Econintersect: Here are some of the headlines we found to help you start your day. For more headlines see our afternoon feature for GEI members, What We Read Today, which has many more headlines and a number of article discussions to keep you abreast of what we have found interesting.
Paris attacks: UN backs 'all necessary measures' against IS (BBC News) The UN Security Council has unanimously adopted a resolution to "redouble" action against Islamic State, following last week's deadly attacks in Paris. The French-drafted document urges UN members to "take all necessary measures" in the fight against IS.
What is behind ISIL's attacks? (Al Jazeera) After ISIL's deadly attacks on Paris, Beirut and a Russian airliner over Egypt's Sinai Peninsula, has the group changed its strategy? On this episode of UpFront, Mehdi Hasan asks the former head of counterterrorism for British intelligence and one of the founders of the UN's Counter Terrorism Implementation Task Force (CTITF) about ISIL's tactics and game plan. If the video cannot be viewed below, click on headline link to go to source.
Storm blankets parts of Midwest with more than foot of snow (Associated Press) While winter has not officially begun, the shovels and snow blowers were out from South Dakota through southern Minnesota, Iowa and southern Wisconsin to northern Illinois and Indiana. The National Weather Service said the snow would continue in Illinois and Indiana on Saturday and move into Michigan. The front will head northeast to Canada late on Saturday and into Sunday. The Chicago area is forecast to get 6-10 inches.
Ford union workers ratify new four-year U.S. labor pact: UAW (Reuters) Ford Motor Co's U.S. union workers narrowly approved a four-year labor contract after a late push for support by United Auto Workers leaders, the UAW said late Friday night. The UAW said 51.3 percent of production workers and 52.4 percent of skilled trades workers voted in favor of the new contract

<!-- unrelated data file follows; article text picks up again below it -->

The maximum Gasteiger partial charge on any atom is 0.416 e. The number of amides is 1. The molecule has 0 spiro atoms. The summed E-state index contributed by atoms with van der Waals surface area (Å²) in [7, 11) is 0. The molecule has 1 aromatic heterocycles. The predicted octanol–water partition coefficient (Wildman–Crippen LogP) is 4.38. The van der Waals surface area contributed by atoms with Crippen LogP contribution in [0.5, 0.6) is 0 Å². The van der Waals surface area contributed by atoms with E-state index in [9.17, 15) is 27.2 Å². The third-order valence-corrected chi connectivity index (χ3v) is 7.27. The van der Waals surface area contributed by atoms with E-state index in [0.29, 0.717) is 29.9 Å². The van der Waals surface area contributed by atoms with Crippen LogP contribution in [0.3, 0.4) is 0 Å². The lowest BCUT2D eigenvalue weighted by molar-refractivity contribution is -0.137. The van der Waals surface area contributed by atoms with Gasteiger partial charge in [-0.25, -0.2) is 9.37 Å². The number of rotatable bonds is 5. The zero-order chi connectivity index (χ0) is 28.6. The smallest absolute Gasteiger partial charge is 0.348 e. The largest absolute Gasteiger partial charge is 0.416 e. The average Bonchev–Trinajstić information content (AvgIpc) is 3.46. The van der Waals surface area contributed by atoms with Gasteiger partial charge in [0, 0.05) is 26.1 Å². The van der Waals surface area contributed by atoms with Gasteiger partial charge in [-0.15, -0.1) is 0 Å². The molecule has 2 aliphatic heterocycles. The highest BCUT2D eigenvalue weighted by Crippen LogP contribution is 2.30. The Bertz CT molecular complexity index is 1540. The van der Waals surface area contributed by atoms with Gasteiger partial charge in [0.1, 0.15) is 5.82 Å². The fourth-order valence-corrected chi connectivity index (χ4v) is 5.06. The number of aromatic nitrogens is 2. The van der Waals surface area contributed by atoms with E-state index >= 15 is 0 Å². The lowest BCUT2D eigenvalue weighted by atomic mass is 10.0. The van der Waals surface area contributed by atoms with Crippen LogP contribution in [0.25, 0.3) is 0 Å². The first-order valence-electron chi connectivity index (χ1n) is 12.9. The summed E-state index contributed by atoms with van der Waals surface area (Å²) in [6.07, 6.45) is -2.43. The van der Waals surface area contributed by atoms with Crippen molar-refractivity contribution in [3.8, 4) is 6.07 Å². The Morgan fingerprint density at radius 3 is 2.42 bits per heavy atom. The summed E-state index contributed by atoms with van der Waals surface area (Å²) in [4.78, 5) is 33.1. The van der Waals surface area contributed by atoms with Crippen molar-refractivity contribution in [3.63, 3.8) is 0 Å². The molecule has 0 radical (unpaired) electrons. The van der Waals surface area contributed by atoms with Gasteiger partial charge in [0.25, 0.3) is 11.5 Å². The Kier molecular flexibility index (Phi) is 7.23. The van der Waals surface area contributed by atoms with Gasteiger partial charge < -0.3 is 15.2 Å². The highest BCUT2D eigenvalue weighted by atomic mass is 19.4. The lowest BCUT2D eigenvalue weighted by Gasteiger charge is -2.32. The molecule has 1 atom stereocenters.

Most Americans Hit "Peak Income" More Than 15 Years Ago (The Burning Platform) After adjusting for inflation, the majority of Americans are worse off today than they were decades ago. The map below shows that median household income actually peaked at least 15 years ago in 81% of U.S. counties. But in some counties income peaked 25, 35 and even 45 years ago.
ECB minutes: Bigger Eurozone QE programme now looks like 'done deal' (City A.M.) The European Central Bank considered expanding its €1.1 trillion (£770 billion, $1.2 trillion) quantitative easing (QE) program at its October meeting, new minutes reveal. The meeting, on the 22 October, saw the ECB's main policy rate kept unchanged at a record low of 0.05%. QE is where the central bank buys assets using newly created money - it currently runs at a rate of €60 billion a month.
Asian and Russian buyers desert prime London property market (Financial Times) Asian and Russian homebuyers who once made up a third of those buying property in London's wealthiest areas have largely deserted the market this year as emerging market currencies plunged against sterling. Properties in boroughs such as Kensington, where the average home price is £1.5 million ($2.3 million), have been a sought-after asset in recent years among wealthy buyers seeking a base or an investment in a global, politically stable city. While the changes in exchange rates is an important factor, an increase in stamp duty that means buyers of the priciest homes pay substantially more tax, a further discouragement.